The Montreal Planetarium is one of Montreal's most popular museums, especially with science buffs interested in discovering all subjects astronomical, be they in the form of interactive exhibits or the Planetarium's specialty, its immersive presentations.
The Montreal Planetarium features two dome-shaped theatres 18 meters (59 feet) in diameter which project its signature multimedia shows. Pre-renovation, the Planetarium attracted less than 100,000 visitors a year but with its news installations inaugurated in the spring of 2013 in the heart the Olympic Park, the Planetarium's attendance figures more than doubled.
The Old Planetarium
The only French language planetarium in North America, it was Montreal mayor Jean Drapeau who inaugurated the Montreal Planetarium in 1966, just in time for the Montreal Universal and International Exposition, or Expo 67.
The Planetarium used to be composed of a "Star Theatre" equipped with one Zeiss projector, 70 slide projectors and 150 special effects projectors with a hemispherical dome 20 meters in diameter covering the theater. But October 11, 2011 saw its doors close at its original St. Jacques location to relocate in brand new facilities in the Olympic Village, in close proximity to the Montreal Biodome, the Montreal Insectarium and the Montreal Botanical Garden.
The New Planetarium
The Montreal Planetarium unveiled its brand new installations, which include two theatres using digital projection systems -Chaos Theatre and Milky Way Theatre- on April 6, 2013.
Both dome-shaped theatres are 18 meters (59 feet) wide.
What sets them apart from comparable installations is the Milky Way Theatre's hybrid setup mixing digital technology with a "planet projector," a more traditional optomechanical projection system which, in the words of Planetarium management, gives audience members the impression they are gazing "out at the Universe from the perspective of planet Earth.
It can create a pitch-black sky making for a more intense experience and more realistic simulation."
Recreating the universe and movements of the sky, the Planetarium has produced over 250 astronomy shows since its 1966 opening. Particularly entertaining to kids and young teens, visitors are asked to arrive earlier than the scheduled show. Latecomers are not granted access to shows in progress. Presentations offered in English or French. Note that shows are recommended for ages 7 and up.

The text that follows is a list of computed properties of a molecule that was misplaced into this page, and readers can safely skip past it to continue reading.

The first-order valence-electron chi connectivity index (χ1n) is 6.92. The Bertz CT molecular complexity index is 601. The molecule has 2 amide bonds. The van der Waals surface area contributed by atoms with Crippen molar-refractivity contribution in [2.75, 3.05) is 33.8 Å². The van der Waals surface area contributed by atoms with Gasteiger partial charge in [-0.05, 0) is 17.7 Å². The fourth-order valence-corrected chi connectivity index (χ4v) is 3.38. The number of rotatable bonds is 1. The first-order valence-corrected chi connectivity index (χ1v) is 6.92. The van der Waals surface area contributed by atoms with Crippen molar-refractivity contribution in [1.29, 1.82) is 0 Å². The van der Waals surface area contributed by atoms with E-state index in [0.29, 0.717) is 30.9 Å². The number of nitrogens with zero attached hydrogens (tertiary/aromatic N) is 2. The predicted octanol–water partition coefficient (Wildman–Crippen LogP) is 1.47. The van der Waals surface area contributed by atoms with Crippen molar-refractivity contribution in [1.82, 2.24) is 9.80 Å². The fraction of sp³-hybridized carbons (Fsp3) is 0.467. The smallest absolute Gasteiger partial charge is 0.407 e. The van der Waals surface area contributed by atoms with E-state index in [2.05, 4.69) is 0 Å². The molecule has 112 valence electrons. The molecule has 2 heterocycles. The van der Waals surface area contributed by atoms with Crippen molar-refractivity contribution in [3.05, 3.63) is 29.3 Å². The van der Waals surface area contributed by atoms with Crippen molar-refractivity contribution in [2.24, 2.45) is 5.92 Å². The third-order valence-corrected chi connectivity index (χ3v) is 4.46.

In association with the Montreal Planterium is the Société d'Astronomie du Planétarium de Montréal, the largest amateur astronomy club in Quebec. Both Beginners and experts are welcome to join. Note that conferences, classes and online information is in French. If language is an issue, then check out the Montreal chapter of the Royal Astronomical Society of Canada.
Varies by day. Check the schedule.
Admission January 5 to December 31, 2017*
$20.25 adult ($15.75 for Quebec residents); $18.50 senior ($14.75 for Quebec residents); $14.75 student with I.D. ($12 for Quebec residents); $10.25 youth ages 5 to 17 ($8 for Quebec residents); free for kids under 5, $56 family rate (2 adults, two youths) ($44.25 for Quebec residents).
Save money and pay less on admission fees with the Accès Montréal card.
Visit the Montreal Planetarium website for more information.
Any Nearby Attractions?
The Montreal Planetarium is somewhat off the beaten path, located 10 km (6 miles) east of downtown, but it's in close proximity to a smattering of popular attractions that can keep tourists and residents busy the entire day. Located on the grounds of the Olympic Park, the Planetarium is a short walk from the Montreal Biodome's five ecosystems -a rainforest in the dead of winter? Why not- and a slightly longer walk to the Montreal Botanical Garden and the Montreal Insectarium.
Restaurants are not forthcoming in the area, so do consider eating in the aforementioned museums' bistros. Food trucks might also be in the vicinity, but no guarantees.
*Admission and opening hours are subject to change without notice.